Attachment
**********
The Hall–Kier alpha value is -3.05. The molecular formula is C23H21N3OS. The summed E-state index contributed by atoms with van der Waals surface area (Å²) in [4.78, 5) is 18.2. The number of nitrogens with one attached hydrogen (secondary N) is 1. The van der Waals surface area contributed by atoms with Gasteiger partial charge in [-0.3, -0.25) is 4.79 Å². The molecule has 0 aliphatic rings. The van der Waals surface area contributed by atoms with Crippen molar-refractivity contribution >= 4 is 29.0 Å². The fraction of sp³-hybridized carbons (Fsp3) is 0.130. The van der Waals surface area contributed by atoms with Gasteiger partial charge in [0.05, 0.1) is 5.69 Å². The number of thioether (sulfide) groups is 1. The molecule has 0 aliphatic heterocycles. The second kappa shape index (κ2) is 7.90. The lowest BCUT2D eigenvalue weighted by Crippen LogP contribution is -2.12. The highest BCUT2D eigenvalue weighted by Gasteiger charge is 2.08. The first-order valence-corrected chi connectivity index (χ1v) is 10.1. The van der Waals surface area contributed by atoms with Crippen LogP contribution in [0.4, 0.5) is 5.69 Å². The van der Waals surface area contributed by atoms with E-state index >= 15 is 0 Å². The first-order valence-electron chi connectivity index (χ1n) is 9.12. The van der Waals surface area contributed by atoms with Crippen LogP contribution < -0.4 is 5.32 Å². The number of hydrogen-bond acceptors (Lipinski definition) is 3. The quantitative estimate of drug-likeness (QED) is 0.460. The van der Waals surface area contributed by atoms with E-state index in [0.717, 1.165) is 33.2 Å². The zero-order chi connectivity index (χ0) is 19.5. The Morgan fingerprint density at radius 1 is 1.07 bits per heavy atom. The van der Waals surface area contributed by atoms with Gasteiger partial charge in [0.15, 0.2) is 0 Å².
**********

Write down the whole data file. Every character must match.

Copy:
The Hall–Kier alpha value is -3.05. The molecular formula is C23H21N3OS. The summed E-state index contributed by atoms with van der Waals surface area (Å²) in [4.78, 5) is 18.2. The number of nitrogens with one attached hydrogen (secondary N) is 1. The van der Waals surface area contributed by atoms with Gasteiger partial charge in [-0.3, -0.25) is 4.79 Å². The molecule has 0 aliphatic rings. The van der Waals surface area contributed by atoms with Crippen molar-refractivity contribution >= 4 is 29.0 Å². The fraction of sp³-hybridized carbons (Fsp3) is 0.130. The van der Waals surface area contributed by atoms with Gasteiger partial charge in [0.05, 0.1) is 5.69 Å². The number of thioether (sulfide) groups is 1. The molecule has 0 aliphatic heterocycles. The second kappa shape index (κ2) is 7.90. The lowest BCUT2D eigenvalue weighted by Crippen LogP contribution is -2.12. The highest BCUT2D eigenvalue weighted by Gasteiger charge is 2.08. The first-order valence-corrected chi connectivity index (χ1v) is 10.1. The van der Waals surface area contributed by atoms with Crippen LogP contribution in [0.4, 0.5) is 5.69 Å². The van der Waals surface area contributed by atoms with E-state index >= 15 is 0 Å². The first-order valence-electron chi connectivity index (χ1n) is 9.12. The van der Waals surface area contributed by atoms with Crippen LogP contribution < -0.4 is 5.32 Å². The number of hydrogen-bond acceptors (Lipinski definition) is 3. The quantitative estimate of drug-likeness (QED) is 0.460. The van der Waals surface area contributed by atoms with E-state index in [0.717, 1.165) is 33.2 Å². The zero-order chi connectivity index (χ0) is 19.5. The Morgan fingerprint density at radius 1 is 1.07 bits per heavy atom. The van der Waals surface area contributed by atoms with Gasteiger partial charge in [0.15, 0.2) is 0 Å².